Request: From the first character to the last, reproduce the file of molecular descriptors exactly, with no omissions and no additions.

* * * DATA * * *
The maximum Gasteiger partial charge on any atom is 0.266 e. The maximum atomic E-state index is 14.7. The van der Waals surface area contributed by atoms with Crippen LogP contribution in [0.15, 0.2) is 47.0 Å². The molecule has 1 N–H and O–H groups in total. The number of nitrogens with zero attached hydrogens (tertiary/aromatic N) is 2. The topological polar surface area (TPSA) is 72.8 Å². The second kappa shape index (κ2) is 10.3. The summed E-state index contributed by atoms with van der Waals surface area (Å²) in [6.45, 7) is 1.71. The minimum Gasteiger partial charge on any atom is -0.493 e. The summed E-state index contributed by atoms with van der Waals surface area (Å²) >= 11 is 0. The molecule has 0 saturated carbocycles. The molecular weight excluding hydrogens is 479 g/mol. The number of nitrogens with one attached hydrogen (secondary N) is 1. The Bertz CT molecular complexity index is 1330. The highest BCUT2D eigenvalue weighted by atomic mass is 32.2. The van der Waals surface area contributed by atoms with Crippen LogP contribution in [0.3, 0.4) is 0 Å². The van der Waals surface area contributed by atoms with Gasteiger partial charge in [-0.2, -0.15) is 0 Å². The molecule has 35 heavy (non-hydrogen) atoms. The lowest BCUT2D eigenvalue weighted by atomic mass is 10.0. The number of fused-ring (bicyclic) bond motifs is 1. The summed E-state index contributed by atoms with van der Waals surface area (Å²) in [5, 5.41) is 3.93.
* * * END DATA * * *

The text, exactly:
The maximum Gasteiger partial charge on any atom is 0.266 e. The maximum atomic E-state index is 14.7. The van der Waals surface area contributed by atoms with Crippen LogP contribution in [0.15, 0.2) is 47.0 Å². The molecule has 1 N–H and O–H groups in total. The number of nitrogens with zero attached hydrogens (tertiary/aromatic N) is 2. The topological polar surface area (TPSA) is 72.8 Å². The second kappa shape index (κ2) is 10.3. The summed E-state index contributed by atoms with van der Waals surface area (Å²) in [6.45, 7) is 1.71. The minimum Gasteiger partial charge on any atom is -0.493 e. The summed E-state index contributed by atoms with van der Waals surface area (Å²) >= 11 is 0. The molecule has 0 saturated carbocycles. The molecular weight excluding hydrogens is 479 g/mol. The number of nitrogens with one attached hydrogen (secondary N) is 1. The Bertz CT molecular complexity index is 1330. The highest BCUT2D eigenvalue weighted by atomic mass is 32.2. The van der Waals surface area contributed by atoms with Crippen LogP contribution in [0.3, 0.4) is 0 Å². The van der Waals surface area contributed by atoms with Gasteiger partial charge in [-0.2, -0.15) is 0 Å². The molecule has 35 heavy (non-hydrogen) atoms. The lowest BCUT2D eigenvalue weighted by atomic mass is 10.0. The number of fused-ring (bicyclic) bond motifs is 1. The summed E-state index contributed by atoms with van der Waals surface area (Å²) in [5, 5.41) is 3.93.